Say goodbye the equality of the internet.
On June 11, the Federal Communications Commission’s repeal of net neutrality regulations went into effect.
Previously, internet service providers (ISPs) were required to offer equal access to all web content. Now, ISPs are allowed to block websites or charge for higher-quality service or specific content. They can also push consumers towards their content and products while potentially slowing down or eliminating access to their competitors’ content and products.
The repeal will also allow ISPs to split internet access into bundles like cable providers do with television programming.
“Internet service providers now have the power to block websites, throttle services, and censor online content,” Jessica Rosenworcel, a pro-net neutrality Democratic member of the FCC said in a statement. “They will have the right to discriminate and favor the internet traffic of those companies with whom they have pay-for-play arrangements and the right to consign all others to a slow and bumpy road.”
In 2015, the Obama administration passed net neutrality regulations banning ISPs from offering internet fast lanes to companies willing to pay extra to have an edge over their competition. It also prohibited them from blocking sites or slowing down web traffic.
When Donald Trump was elected, his new FCC chairman, Ajit Pai, set out to dismantle the regulations. He called for their repeal saying they were heavy-handed, a mistake, and they imposed “utility-style regulations upon the Internet.”
The FCCs departure from upholding net neutrality came after the country’s biggest ISPs spent $23.6 million on lobbying the federal government in 2017.
How are people responding?
Since December, more than 65 bills have been introduced to counter the FCC’s decision. Washington and Oregon have already passed rules that mirror the 2015 net neutrality regulations and California passed a bill in its state senate to reestablish net neutrality. But the FCC’s ruling came with a clause that prohibits states from enacting their own net neutrality laws, so the commission will most likely fight state rulings in court.
On the federal level, the Senate voted 52-47 in favor of repealing the FCC’s decisionthrough the Congressional Review Act. The vote was primarily down party lines, with John Kennedy of Louisiana, and Lisa Murkowski of Alaska breaking with Republican ranks.
The Senate vote will face an uphill battle in the House and will then have to be signed into law by the president. But there is reason to be optimistic. According to a recent Morning Consult Poll, there is bipartisan support for net neutrality which could sway Congress and the president.
Two Republicans in Congress have also introduced bills that would provide some net neutrality restrictions, but they would fall short of a full repeal. In 2017, Representative Marsha Blackburn of Tennessee proposed a bill that would ban ISPs from blocking content, but would still allow for the creation of fast lanes. In May, Senator John Thune of South Dakota said he would introduce a bill that bans paid prioritization while keeping the net neutrality repeal in place.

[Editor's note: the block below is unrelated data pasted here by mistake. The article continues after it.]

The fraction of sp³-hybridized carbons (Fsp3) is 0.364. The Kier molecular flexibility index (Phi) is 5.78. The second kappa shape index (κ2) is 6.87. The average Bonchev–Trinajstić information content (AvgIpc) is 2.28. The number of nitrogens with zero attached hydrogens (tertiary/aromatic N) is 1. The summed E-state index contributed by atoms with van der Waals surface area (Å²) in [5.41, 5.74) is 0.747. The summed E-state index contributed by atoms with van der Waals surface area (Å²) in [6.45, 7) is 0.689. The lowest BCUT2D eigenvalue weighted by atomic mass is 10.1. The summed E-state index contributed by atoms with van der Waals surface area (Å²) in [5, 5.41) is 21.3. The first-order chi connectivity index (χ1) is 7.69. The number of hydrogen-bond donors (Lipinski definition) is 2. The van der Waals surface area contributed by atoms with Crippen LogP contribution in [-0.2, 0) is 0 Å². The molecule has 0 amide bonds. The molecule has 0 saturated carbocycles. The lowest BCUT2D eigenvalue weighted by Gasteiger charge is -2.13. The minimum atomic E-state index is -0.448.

The FCC’s decision also faces a battle in federal court. Net Neutrality advocates, joined by companies including Etsy and Kickstarter, have sued the FCC, claiming its decision violated the Administrative Procedure Act (APA). The APA bans federal agencies from arbitrary or capricious decisions. But it’s believed that a decision in the case won’t be reached until at least 2019.
What will the internet look like if nothing happens?
Until court battles and legislative attempts play out, there won’t be a huge change to the internet. But ISPs are eyeing a new internet model where they can charge you more or less money to access bundles of websites, like your cable company.
Image in a world where you have basic internet and premium internet. It just may happen.
Your ISPs will also control how fast you can download files and the speed of specific websites while blocking you from accessing specific apps, information, and products.
While this may seem like a doomsday scenario for the internet, ISPs have already been working to block content and apps, censor sites, and increase fees. Now, they’ll have nothing holding them back besides competition from other ISPs.
But according to a study by PCMag, only 30% of U.S. zipcodes have three or more ISPs to choose from.
How to fight back
With the Congressional Review Act coming before the House, here’s an easy way to contact representatives who oppose net neutrality.
You can join more than 2 million people by signing a petition at Change.org.
Place a pop-up ad on your website or blog to lead users to sign a petition, contact their representatives, or file a comment with the FCC.
Share image by Free Press / Free Press Action Fund/Flickr.
Article originally posted by Good.